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# Difference Between Mass Number and Atomic Mass

Mass Number vs Atomic Mass

Atoms are mainly composed of protons, neutrons and electrons. Some of these sub particles have a mass; therefore, they contribute to the total mass of the atom. However, some sub atomic particles like electrons do not have a significant mass. For each isotope of an element, there is a specific atomic mass and a mass number.

What is Atomic Mass?

Atomic mass is simply the mass of an atom. In other words, it is the collection of masses of all the neutrons, protons, and electrons in a single atom, specifically, when the atom is not moving (rest mass). Rest mass is taken because, according to the fundamentals of physics, it has been shown that when atoms are moving at very high velocity the masses increase. However, the mass of electrons is considerably very small compared to the masses of protons and neutrons. So we can say that the electrons’ contribution to an atomic mass is less. Most of the atoms in the periodic table have two or more isotopes. Isotopes differ from each other by having a different number of neutrons, even though they have the same proton and electron amount. Since their neutron amount is different, each isotope has a different atomic mass.

Moreover, the masses of atoms are extremely small, so we cannot express them in normal mass units like grams or kilograms. For our purposes, we are using another unit called atomic mass unit (amu) to measure the atomic mass. 1 atomic mass unit is one twelfth of the mass of a C-12 isotope. When a mass of an atom is divided by the mass of one twelfth of the mass of a C-12 isotope, its relative mass is obtained. However, in the general use when we say the relative atomic mass of an element, we mean their atomic weight (because it is calculated considering all the isotopes). Atomic mass and atomic weights are interchangeably used by most people. However, they bear different meanings, and it causes a significant error in bulk material calculations if these two are taken as one.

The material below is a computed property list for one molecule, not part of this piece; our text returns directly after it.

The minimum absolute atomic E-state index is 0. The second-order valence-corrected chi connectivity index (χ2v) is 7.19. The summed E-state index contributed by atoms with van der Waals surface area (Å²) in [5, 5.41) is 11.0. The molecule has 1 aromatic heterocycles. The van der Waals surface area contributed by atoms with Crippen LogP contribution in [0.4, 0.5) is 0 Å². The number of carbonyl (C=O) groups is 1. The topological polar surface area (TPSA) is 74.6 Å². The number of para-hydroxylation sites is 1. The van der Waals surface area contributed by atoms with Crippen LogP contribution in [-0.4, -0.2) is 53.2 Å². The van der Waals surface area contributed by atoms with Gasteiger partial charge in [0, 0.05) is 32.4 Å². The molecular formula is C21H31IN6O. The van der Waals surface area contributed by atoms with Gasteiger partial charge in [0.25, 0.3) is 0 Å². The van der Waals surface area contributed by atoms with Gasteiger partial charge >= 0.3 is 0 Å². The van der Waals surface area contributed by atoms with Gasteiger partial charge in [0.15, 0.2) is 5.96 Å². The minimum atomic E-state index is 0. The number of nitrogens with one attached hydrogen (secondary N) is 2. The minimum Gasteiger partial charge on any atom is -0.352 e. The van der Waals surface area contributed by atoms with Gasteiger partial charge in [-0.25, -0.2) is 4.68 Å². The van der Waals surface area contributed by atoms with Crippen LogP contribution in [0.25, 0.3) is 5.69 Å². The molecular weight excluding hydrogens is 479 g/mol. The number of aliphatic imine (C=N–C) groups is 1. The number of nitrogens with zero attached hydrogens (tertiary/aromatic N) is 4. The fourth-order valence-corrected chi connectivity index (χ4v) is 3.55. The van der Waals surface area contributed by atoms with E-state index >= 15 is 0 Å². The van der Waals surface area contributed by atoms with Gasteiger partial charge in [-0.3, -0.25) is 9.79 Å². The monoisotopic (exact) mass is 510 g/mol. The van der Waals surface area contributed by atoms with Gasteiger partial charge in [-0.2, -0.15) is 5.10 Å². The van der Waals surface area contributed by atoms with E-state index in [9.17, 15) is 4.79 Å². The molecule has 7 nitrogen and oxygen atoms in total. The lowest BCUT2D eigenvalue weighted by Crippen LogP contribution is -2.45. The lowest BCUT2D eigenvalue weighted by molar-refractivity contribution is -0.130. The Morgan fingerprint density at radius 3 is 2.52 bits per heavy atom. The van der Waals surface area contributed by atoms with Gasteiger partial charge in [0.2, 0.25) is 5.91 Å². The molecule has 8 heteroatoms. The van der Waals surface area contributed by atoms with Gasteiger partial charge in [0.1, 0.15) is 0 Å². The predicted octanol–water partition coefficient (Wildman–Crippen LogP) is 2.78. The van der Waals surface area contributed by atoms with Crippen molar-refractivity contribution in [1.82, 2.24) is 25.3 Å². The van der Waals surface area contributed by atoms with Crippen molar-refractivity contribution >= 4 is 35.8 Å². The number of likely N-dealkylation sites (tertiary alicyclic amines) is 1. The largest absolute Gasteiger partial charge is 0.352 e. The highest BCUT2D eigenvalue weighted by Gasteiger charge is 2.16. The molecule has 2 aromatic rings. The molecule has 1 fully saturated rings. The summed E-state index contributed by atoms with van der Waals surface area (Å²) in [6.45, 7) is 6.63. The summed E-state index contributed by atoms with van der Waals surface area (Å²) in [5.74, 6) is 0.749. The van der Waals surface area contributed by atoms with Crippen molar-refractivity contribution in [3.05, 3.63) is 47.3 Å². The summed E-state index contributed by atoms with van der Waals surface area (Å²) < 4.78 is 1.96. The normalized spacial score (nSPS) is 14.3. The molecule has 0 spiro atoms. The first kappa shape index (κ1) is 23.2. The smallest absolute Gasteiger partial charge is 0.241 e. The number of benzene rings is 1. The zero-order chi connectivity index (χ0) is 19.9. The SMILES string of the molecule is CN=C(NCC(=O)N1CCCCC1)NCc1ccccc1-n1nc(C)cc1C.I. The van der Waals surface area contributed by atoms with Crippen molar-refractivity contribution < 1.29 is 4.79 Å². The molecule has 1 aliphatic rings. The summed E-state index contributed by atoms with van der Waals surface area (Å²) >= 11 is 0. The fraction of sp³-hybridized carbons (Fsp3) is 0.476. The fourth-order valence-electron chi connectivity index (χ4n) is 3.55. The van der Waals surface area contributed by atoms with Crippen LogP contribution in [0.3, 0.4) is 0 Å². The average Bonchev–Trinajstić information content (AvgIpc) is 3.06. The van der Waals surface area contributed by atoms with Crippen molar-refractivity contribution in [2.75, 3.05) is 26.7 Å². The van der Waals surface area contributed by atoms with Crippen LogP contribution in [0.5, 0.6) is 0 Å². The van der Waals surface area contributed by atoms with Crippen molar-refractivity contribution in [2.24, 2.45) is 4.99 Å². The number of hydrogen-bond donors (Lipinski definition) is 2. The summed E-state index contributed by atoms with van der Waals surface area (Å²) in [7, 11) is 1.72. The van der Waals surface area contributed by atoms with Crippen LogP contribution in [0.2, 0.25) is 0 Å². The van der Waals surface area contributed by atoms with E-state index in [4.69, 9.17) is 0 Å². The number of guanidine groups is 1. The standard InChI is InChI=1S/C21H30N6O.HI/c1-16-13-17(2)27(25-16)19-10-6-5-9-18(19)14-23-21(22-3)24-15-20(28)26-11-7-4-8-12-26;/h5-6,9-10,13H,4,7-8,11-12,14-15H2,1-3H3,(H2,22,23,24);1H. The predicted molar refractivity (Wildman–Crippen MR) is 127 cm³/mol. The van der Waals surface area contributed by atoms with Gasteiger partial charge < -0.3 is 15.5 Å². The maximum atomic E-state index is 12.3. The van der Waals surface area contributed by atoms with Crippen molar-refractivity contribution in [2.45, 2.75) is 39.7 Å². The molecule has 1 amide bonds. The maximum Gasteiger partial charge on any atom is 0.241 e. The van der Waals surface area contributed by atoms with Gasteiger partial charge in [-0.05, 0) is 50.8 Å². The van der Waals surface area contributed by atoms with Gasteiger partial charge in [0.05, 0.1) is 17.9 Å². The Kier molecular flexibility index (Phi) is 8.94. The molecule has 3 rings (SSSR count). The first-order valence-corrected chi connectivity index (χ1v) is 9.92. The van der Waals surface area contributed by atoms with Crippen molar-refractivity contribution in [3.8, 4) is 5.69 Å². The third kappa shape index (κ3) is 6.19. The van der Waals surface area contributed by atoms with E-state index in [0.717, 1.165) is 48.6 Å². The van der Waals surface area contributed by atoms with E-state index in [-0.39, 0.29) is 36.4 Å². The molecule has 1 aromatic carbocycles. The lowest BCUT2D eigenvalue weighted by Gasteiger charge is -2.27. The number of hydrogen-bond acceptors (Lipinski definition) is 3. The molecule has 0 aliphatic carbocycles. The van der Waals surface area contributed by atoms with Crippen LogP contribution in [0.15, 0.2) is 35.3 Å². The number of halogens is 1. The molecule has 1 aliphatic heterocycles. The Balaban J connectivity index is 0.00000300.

What is Mass Number?

Mass number is the total number of neutrons and protons in a nucleus of an atom. The collection of neutrons and protons is also known as nucleons. Therefore, mass number can also be defined as the number of nucleons in a nucleus of an atom. Normally, this is denoted in the left upper-corner of the element (as superscript) as an integer value. Different isotopes have different mass numbers, because their numbers of neutrons vary. Therefore, the mass number of an element gives the mass of the element in integers. The difference between the mass number and the atomic number of an element gives the number of neutrons it has.

 What is the difference between Mass Number and Atomic Mass? • Atomic mass is the mass of an atom. Mass number means the total number of neutrons and protons (nucleons) in a nucleus of an atom. • Mass number is an integer value whereas the atomic mass often is a decimal value.

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